C/O Kevin Patrick Robbins
Students can learn more about how sexuality is defined by social constructs in a sociology course
Sexuality is often considered an uncomfortable topic, especially in the classroom; however, there are many courses at McMaster which cover topics related to sexuality.
SOCIOL 3UO3, for example, is a course that explores issues related to sex and sexuality from a sociological standpoint. Tina Fetner, the Chair of the sociology department at McMaster, has been teaching this course even before she began teaching at McMaster.
There are other courses offered at McMaster which discuss sexuality from other perspectives. PSYCH 3AC3, for example, discusses sexuality from an evolutionary and social psychology perspective, according to the course outline. LIFESCI 4XO3, another course offered at McMaster, discusses sexuality from a biopsychological perspective, according to its course outline.
Fetner explained that teaching about sexuality often leads to students feeling discomfort, even when they do not expect to.
“[Students are] super confident that they have found their way out of any kind of sexual taboos, that unlike previous generations, they are super confident about talking about sexuality, they feel very comfortable about it,” said Fetner.
Fetner acknowledged that members of the younger generation are likely more comfortable talking about sexuality than their grandparents but added that they are often still less comfortable than they consider themselves to be.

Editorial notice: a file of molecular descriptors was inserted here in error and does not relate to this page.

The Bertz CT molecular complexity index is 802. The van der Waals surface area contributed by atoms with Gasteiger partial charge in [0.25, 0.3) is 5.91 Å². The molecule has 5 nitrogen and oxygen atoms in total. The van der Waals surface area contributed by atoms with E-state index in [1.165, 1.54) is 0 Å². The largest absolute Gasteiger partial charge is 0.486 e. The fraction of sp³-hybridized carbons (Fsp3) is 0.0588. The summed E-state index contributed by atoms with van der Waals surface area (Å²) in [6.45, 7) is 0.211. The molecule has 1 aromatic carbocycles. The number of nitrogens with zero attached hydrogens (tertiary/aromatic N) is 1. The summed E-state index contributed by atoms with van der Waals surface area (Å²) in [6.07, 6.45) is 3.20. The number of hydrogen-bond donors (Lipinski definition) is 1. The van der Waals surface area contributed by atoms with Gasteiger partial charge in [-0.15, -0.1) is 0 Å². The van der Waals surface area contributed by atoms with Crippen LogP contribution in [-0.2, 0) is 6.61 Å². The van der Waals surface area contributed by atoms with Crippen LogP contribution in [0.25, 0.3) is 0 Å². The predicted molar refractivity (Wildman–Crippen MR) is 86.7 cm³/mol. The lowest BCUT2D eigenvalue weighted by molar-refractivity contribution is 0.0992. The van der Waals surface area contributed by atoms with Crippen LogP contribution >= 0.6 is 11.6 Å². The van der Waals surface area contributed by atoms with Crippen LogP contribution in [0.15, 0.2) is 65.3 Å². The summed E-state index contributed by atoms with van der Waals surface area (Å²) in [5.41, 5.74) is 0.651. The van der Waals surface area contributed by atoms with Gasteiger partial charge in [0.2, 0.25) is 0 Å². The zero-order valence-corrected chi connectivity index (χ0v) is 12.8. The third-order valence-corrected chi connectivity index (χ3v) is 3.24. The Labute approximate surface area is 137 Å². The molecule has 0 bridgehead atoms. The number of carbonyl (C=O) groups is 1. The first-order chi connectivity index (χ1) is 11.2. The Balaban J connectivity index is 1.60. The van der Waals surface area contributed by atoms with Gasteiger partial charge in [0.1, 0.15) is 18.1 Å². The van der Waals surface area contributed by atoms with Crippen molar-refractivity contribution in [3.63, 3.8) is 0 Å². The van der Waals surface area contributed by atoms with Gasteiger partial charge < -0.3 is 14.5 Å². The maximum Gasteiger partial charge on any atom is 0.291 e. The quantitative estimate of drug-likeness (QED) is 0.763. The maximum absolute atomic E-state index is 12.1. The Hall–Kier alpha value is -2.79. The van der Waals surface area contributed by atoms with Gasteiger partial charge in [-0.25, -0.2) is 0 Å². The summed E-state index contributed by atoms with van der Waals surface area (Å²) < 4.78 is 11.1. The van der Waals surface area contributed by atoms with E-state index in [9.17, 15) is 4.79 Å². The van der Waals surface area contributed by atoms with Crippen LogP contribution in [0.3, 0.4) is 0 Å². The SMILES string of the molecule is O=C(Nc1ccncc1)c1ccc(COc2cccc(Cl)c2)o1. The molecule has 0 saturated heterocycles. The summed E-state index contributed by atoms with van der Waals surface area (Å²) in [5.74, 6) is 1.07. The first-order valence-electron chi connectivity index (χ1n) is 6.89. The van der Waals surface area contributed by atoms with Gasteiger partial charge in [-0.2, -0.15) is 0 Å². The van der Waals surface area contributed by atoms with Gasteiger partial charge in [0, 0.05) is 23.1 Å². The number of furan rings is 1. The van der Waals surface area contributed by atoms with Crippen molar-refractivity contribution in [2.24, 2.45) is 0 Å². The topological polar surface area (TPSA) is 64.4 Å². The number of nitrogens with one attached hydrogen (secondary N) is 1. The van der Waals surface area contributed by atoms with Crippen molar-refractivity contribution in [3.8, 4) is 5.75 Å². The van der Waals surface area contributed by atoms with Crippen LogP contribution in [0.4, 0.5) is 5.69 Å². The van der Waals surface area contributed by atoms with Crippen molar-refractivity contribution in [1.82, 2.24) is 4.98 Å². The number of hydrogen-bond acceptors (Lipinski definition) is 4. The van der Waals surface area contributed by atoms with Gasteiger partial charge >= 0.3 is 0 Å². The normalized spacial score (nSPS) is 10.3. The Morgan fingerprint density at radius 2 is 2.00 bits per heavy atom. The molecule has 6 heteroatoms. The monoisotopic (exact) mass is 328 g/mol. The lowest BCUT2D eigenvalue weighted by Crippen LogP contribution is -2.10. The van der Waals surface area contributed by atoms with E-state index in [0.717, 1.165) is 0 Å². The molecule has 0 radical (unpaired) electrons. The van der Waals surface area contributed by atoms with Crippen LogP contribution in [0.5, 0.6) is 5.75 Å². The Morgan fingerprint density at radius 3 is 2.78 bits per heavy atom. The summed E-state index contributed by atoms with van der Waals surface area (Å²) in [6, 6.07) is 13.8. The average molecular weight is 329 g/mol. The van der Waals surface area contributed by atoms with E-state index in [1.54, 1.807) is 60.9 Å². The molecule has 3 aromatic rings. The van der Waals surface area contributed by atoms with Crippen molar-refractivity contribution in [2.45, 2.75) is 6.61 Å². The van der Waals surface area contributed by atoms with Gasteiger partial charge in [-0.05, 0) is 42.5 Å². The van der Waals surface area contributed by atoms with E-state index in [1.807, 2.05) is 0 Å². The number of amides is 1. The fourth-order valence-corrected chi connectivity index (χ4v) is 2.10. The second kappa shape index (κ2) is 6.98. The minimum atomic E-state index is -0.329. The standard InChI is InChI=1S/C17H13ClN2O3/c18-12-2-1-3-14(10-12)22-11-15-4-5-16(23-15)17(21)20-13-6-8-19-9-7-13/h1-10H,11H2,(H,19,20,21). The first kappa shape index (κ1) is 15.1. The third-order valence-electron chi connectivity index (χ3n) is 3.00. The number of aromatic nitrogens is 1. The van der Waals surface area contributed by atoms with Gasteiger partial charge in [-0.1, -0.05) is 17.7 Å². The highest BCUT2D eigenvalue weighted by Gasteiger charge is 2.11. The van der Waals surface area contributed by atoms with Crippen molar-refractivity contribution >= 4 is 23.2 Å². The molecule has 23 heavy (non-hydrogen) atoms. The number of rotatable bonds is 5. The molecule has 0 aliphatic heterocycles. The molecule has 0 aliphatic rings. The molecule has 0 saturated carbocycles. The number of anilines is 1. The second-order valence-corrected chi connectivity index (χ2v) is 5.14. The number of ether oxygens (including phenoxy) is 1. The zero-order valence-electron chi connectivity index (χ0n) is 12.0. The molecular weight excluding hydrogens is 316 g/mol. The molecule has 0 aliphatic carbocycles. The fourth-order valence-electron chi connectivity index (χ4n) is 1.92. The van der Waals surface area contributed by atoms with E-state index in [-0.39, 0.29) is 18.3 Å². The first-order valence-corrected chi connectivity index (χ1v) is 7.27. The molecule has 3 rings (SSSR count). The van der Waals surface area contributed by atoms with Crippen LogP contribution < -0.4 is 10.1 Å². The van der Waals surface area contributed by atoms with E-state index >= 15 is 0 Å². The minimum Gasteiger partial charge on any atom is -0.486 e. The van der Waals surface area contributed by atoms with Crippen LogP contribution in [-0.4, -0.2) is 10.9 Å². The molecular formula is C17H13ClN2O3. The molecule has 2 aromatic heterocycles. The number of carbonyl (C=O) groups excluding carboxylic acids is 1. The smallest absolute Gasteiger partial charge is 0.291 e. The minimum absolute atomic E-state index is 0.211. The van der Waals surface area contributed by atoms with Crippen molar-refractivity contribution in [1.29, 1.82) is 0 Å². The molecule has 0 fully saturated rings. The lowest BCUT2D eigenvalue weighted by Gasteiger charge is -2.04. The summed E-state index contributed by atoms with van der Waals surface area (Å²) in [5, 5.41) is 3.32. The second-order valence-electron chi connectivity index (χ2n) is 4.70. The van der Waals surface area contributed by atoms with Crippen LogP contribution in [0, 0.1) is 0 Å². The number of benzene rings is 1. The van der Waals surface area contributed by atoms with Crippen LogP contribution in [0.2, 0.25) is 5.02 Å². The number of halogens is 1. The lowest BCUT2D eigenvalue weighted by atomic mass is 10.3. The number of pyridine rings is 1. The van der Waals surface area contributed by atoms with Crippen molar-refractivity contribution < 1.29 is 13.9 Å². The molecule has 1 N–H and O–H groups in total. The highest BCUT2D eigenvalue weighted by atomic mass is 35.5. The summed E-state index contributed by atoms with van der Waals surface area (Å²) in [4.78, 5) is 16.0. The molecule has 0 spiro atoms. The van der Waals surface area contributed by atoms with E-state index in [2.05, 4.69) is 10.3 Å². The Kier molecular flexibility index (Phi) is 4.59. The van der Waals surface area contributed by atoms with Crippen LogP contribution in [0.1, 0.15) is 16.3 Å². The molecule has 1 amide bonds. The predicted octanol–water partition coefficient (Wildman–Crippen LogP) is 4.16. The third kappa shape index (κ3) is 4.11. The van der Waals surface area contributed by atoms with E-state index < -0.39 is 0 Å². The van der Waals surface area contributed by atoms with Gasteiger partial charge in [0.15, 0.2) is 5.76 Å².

“As we actually start talking about it, we all start to giggle we all start to express our discomfort in socially appropriate ways,” explained Fetner.
Fetner explained the importance of teaching about sexuality in an academic context, despite social taboos.
“In order for us to understand ourselves and our social world, sexuality has to be one of the things that we’re willing to talk about and treat not as some kind of special weird taboo subject, but as a regular topic of sociological analysis, where we can collect evidence, analyze it, and understand the social patterns, because otherwise we’re missing an important part of the social world,” explained Fetner.
According to Fetner, is important that we understand and discuss sexuality because it plays a major role in influencing our interactions with one another and with the world.
“It is possible to see sexuality itself as a social force and [to see] the way that sexuality has been harnessed by even larger social historical forces, like colonialism, and like racism, and obviously sexism and gender inequality, and how either surveillance of or restrictions upon (or even criminal penalties for) certain kinds of sexuality have been used to create social divisions between groups,” explained Fetner.